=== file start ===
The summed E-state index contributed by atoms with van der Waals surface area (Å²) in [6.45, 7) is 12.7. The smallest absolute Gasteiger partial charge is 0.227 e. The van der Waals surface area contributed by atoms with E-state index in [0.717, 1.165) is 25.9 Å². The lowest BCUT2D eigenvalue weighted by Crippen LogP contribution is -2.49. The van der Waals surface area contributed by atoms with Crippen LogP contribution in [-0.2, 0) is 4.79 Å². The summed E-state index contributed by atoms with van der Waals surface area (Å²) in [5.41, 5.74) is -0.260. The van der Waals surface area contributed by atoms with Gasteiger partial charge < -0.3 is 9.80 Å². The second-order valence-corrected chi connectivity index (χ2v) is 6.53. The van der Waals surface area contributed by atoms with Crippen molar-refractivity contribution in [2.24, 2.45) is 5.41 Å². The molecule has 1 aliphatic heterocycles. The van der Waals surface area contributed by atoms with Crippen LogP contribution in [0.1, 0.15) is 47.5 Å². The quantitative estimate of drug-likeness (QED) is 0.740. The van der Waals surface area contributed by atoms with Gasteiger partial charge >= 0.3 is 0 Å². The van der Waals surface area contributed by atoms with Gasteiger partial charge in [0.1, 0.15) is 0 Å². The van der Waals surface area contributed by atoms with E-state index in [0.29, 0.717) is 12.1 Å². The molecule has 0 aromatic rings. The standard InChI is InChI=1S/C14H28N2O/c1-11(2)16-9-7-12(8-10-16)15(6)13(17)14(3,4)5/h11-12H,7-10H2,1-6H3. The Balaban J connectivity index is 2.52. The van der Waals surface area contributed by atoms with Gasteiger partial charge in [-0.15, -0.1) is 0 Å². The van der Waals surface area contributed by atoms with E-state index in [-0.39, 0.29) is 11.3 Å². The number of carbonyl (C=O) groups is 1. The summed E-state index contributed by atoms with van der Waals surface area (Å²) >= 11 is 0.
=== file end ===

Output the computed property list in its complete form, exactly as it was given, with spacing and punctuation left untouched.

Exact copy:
The summed E-state index contributed by atoms with van der Waals surface area (Å²) in [6.45, 7) is 12.7. The smallest absolute Gasteiger partial charge is 0.227 e. The van der Waals surface area contributed by atoms with E-state index in [0.717, 1.165) is 25.9 Å². The lowest BCUT2D eigenvalue weighted by Crippen LogP contribution is -2.49. The van der Waals surface area contributed by atoms with Crippen LogP contribution in [-0.2, 0) is 4.79 Å². The summed E-state index contributed by atoms with van der Waals surface area (Å²) in [5.41, 5.74) is -0.260. The van der Waals surface area contributed by atoms with Gasteiger partial charge < -0.3 is 9.80 Å². The second-order valence-corrected chi connectivity index (χ2v) is 6.53. The van der Waals surface area contributed by atoms with Crippen molar-refractivity contribution in [2.24, 2.45) is 5.41 Å². The molecule has 1 aliphatic heterocycles. The van der Waals surface area contributed by atoms with Crippen LogP contribution in [0.1, 0.15) is 47.5 Å². The quantitative estimate of drug-likeness (QED) is 0.740. The van der Waals surface area contributed by atoms with Gasteiger partial charge >= 0.3 is 0 Å². The van der Waals surface area contributed by atoms with Gasteiger partial charge in [0.1, 0.15) is 0 Å². The van der Waals surface area contributed by atoms with E-state index in [0.29, 0.717) is 12.1 Å². The molecule has 0 aromatic rings. The standard InChI is InChI=1S/C14H28N2O/c1-11(2)16-9-7-12(8-10-16)15(6)13(17)14(3,4)5/h11-12H,7-10H2,1-6H3. The Balaban J connectivity index is 2.52. The van der Waals surface area contributed by atoms with Gasteiger partial charge in [-0.15, -0.1) is 0 Å². The van der Waals surface area contributed by atoms with E-state index in [-0.39, 0.29) is 11.3 Å². The number of carbonyl (C=O) groups is 1. The summed E-state index contributed by atoms with van der Waals surface area (Å²) >= 11 is 0.